In Virginia, it is John Marshall who argues the benefits of judicial review, never correcting Henry’s interpretation of it. Other ratifying debates evince the same interpretation while supporting the power. “If the United States go beyond their powers, if they make a law which the Constitution does not authorize,” Oliver Elsworth argues during the Connecticut ratification debates, “the judicial power … will declare it to be void.”[4] He fallaciously viewed federal review as a check on the federal government, but his poor logic aside, his interpretation of the power is clear. The North Carolina debates show similar dialogues.

Outside of Virginia, the idea of judicial review was not only an accepted power, it was hardly controversial. The argument focused on the “independence” of judges that are appointed for life. For most delegates, it seems, the power to review and void federal laws was a given.

Patrick Henry and those who agreed with him, such as Maryland delegate John Mercer and fellow Virginian George Mason, did not contest the interpretation of judicial review as a constitutional power allocated to the federal court. They acknowledged and argued the logical points that Will makes today, and based on their distrust of this power (along with many other objections), they opposed the ratification of the new Constitution.

One may even make a distinction between “interpretation” and “intent.” The former must be deciphered through the voluminous records of the ratifying debates as well as other documents such as The Federalist and The Anti-Federalist Papers, all of which contain various interpretations in the arguments for and against ratification. But intent is generally found in the smaller group of men — the Framers — who drafted the Constitution.

There was some debate over the dangers of judicial review during the Philadelphia Convention, but not much. The power of negating laws was brought up on June 4, and the debate centered partly on whether this power should be handed to the judiciary or the executive. The precedent for judicial review had already been set by “some States” in which “the Judges had <actually> set aside laws as being agst. the Constitution,” and this was done “with general approbation,” according to Elbridge Gerry.[5] Gunning Bedford believed that this power should not exist at all because the “Representatives of the People were the best judges of what was for their interest” (which noticeably ignores any concern for actual constitutionality).[6]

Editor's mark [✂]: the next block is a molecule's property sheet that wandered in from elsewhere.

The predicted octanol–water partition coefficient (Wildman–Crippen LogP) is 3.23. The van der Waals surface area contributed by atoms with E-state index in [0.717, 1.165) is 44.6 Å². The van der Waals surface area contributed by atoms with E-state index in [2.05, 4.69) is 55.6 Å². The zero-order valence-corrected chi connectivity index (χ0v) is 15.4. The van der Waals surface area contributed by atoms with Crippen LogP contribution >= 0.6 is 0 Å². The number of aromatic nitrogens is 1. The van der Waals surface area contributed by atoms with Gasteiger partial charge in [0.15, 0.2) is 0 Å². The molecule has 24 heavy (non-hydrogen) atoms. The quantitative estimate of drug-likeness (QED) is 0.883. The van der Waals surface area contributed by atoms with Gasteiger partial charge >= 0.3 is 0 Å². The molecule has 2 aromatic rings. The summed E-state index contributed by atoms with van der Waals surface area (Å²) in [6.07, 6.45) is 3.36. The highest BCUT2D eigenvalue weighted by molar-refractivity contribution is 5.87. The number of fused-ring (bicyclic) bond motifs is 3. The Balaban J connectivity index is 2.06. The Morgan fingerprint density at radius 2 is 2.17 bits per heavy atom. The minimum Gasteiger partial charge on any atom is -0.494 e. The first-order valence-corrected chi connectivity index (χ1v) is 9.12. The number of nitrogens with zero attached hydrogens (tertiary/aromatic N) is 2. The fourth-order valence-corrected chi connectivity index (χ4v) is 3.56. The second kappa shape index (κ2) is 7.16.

The issue of vesting this power entirely in the executive was settled when Benjamin Franklin cited the abuses of power by the Prince of Orange in the Netherlands. The idea of giving this power to the executive was unanimously rejected, but the issue of empowering a branch to void a law was still on the table.

The important thing to note is that this debate revolved explicitly around where to vest the power to void laws, and it ended with the approval of two motions: the first was the resolution to establish a National Judiciary and the second was to add the words “to consist of one supreme tribunal, and of one or more inferior tribunals.” [7] Although the power of judicial review and the negation of federal law is not explicitly stated in the clause, it is clear from the debate that this was one of the intentions of this part of the Constitution according to the Framers.

As with a great many issues, I agree with Will on this matter from an ideological viewpoint. He supports state review of federal law, much in the Jeffersonian view encapsulated in the Kentucky-Virginia Resolutions of 1798. Putting aside my obvious anarchist dogma, I believe that this system would be preferable to the prevailing one.

But if Will and I are to be intellectually honest, then our ideological views can have no bearing on the interpretation of the Constitution according to the Framers and ratifiers. The records of the debate appear to clearly acknowledge that the power to review and void federal laws was, for better or worse, vested in the Supreme Court, and the people who spoke out against it were not questioning the interpretation but rather accepting it as a reason not to ratify. Will’s arguments against this power are entirely sound, but he appears to have molded his interpretation regarding the constitutionality of judicial review to fit his preferred narrative instead of the facts.

[1] Jonathan Elliot, The Debates in the Several State Conventions On the Adoption of the Federal Constitution, as Recommended by the General Convention at Philadelphia, in 1787: Together with the Journal of the Federal Convention, Luther Martin’s Lett, 2nd ed., The Cornell University Library Digital Collections (Ithaca, NY: Cornell University Library, 2009), V.3, 539.

[2] Ibid.

[3] Ibid, 655.

[4] Ibid, V.2, 196.

[5] Max Farrand, ed., The Records of the Federal Convention of 1787, rev. ed. (New Haven: Yale University Press, 1986, 1966), 97.

[6] Ibid, 101.

[7] Ibid, 104-105.